In just a few years, the business of institutional investment research has gone through seismic shifts. These shifts have been prompted in part by the exposure of tainted recommendations and conflicts of interest among research analysts on both sides of the Atlantic. In some cases, analysts were not only expected to deliver opinions about industries and companies, they were also trying to bring in lucrative underwriting business by giving favourable reports.
In the UK, Paul Myners’ review of institutional investment practices concluded that fund managers had an incentive to direct business to brokers in order to obtain additional services, rather than seek the most favourable trade execution terms for their customers. The Myners review made two fairly radical proposals to reform this system. First, it proposed that research be paid in hard currency by the asset manager, and not through the use of directed commissions. Second, it proposed that commissions be paid by asset managers and not by the clients.
While investment professionals in Europe were analysing the Myners’ proposals and multi-million dollar fines were being assessed in the US, the investment markets were having a hard time recovering from the downturn that began in early 2000. As a result of these regulatory and market pressures, many large investment houses cut staffing levels, particularly in their research departments. Today, if these people have not left the business altogether, many of the analysts are being hired by buy-side firms that want to do their own research, while other analysts are forming their own independent boutique research firms.
It is too early to say where all this will lead, but in one likely outcome, it is expected that more and more research will be paid in hard currency, while some research will continue to be paid through commissions. Although commission-funded research seems unlikely to be prohibited, it will probably come with significant requirements for disclosure to clients and government regulators.

Despite these developments, one important characteristic of investment research has not changed very much: while the conclusions of research analysts are, in most cases, based on extensive study of available information, including balance sheets, income statements, competitive positions and industry outlooks, the analysts’ buy and sell recommendations are, in the end, opinions, not facts. And, of course, different analysts can evaluate the same information and arrive at very different conclusions.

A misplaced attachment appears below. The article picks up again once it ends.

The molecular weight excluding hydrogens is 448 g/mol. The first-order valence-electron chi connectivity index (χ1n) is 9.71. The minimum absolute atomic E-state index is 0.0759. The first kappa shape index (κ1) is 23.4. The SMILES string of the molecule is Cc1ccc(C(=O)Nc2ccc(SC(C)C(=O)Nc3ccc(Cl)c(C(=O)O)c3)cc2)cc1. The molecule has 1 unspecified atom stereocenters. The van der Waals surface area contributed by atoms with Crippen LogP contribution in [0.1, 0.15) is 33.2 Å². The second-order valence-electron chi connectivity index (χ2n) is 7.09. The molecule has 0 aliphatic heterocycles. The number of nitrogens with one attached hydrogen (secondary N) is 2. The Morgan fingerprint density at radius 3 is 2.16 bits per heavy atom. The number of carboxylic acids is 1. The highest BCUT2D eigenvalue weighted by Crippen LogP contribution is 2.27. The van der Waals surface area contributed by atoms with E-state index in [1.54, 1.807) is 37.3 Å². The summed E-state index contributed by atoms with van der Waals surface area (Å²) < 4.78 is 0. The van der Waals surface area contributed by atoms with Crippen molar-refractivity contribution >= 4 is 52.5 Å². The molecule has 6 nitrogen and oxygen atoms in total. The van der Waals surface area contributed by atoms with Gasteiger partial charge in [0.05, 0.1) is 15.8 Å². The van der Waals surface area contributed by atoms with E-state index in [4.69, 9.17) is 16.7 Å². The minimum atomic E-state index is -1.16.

Institutional money managers are looking for ne ways to help guide their investment decisions; they can be expected to gravitate toward fact-based, rather than opinion-based research. One fact-based system ‘follows the money’, that is, it focuses on global portfolio flows to analyse investor sentiment and behaviour.
To see how this system works, imagine two ways of analysing the outlook for the semiconductor industry. Using the opinion-based system, an analyst will gather volumes of information about the markets for this industry, including demand and expected sales of computers, mobile phones, global navigation systems, video games, industrial equipment and any other devices where semiconductors might be used. The analyst will talk to manufacturers, distributors and customers of these devices. Ultimately, however, the analyst’s outlook for the semiconductor industry will be an opinion, albeit one supported by thorough research in most cases.